Pro Corp. PMC, a Florence, Mass., company that used to bill itself as North America's oldest plastic injection molder, will close its doors soon, according to the city's economic development coordinator.
The company has been downsizing in recent years and now employs about 30 people, according to Teri Anderson, economic development coordinator for Northampton, Mass., which includes Florence. She said the state's Rapid Response team has been notified of the pending shutdown.
Linnea Walsh, spokeswoman for the Massachusetts Department of Workforce Development, said the state is providing resources to Pro's employees who will lose their jobs.
Rob Jones, spokesman for PMC Group, the Mount Laurel, N.J., parent of Pro, declined comment.
Anderson said Pro had an agreement to sell its 140,000-square-foot facility last year, but the deal was not completed. She said the building is still on the market.
``We would certainly like to see it continue in industrial or commercial use,'' she said.
The company did sell a warehouse to a metal processing company in November.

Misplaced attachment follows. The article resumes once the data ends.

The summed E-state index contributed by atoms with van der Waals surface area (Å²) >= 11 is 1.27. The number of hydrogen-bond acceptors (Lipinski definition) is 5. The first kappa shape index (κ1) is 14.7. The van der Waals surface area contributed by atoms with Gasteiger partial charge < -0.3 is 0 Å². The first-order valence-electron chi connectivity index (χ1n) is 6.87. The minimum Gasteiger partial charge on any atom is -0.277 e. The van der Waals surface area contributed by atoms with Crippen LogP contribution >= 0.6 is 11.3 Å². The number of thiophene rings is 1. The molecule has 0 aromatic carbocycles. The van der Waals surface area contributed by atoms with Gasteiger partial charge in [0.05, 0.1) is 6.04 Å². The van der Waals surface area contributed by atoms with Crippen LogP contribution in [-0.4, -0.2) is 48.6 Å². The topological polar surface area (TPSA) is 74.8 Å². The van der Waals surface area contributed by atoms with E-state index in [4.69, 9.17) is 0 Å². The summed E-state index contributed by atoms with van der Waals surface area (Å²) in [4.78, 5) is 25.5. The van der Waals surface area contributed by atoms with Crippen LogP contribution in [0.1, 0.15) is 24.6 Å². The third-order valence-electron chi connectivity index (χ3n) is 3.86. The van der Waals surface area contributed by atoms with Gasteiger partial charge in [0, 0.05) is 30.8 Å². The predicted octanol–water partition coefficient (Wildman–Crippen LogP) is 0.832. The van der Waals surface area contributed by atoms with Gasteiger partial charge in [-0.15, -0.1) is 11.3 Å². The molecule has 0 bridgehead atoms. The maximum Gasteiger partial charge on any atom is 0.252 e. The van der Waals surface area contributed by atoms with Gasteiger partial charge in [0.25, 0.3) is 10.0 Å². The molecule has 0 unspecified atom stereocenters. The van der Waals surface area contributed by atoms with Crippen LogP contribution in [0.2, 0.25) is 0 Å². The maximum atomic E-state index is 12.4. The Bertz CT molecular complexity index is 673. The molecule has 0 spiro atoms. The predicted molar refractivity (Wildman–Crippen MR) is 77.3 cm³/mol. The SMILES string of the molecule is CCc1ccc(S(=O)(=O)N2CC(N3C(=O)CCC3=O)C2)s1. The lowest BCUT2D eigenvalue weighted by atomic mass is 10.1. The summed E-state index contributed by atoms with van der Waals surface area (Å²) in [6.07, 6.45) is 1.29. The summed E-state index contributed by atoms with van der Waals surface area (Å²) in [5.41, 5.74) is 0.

Pro was founded in 1847 by Alfred Critchlow, a manufacturer of horn buttons. He later experimented with shellac and was among the earliest to use injection molding.
In its early days, the company was known by different names such as Pro Molding Co., Pro-phy-lac-tic Brush Co. and later Pro Bush. It made buttons and toothbrushes. In 1964, it was among the first custom molders to concentrate on the business equipment market.
Anderson said that during its heyday 50 years ago, the company had more than 1,500 employees at its Florence complex.
PMC Group bought Pro, then known as Summit Plastic Solutions Inc., for $5.2 million through the U.S. Bankruptcy Court in October 1997. Prior to filing for Chapter 11 protection from creditors, Pro had about 150 employees.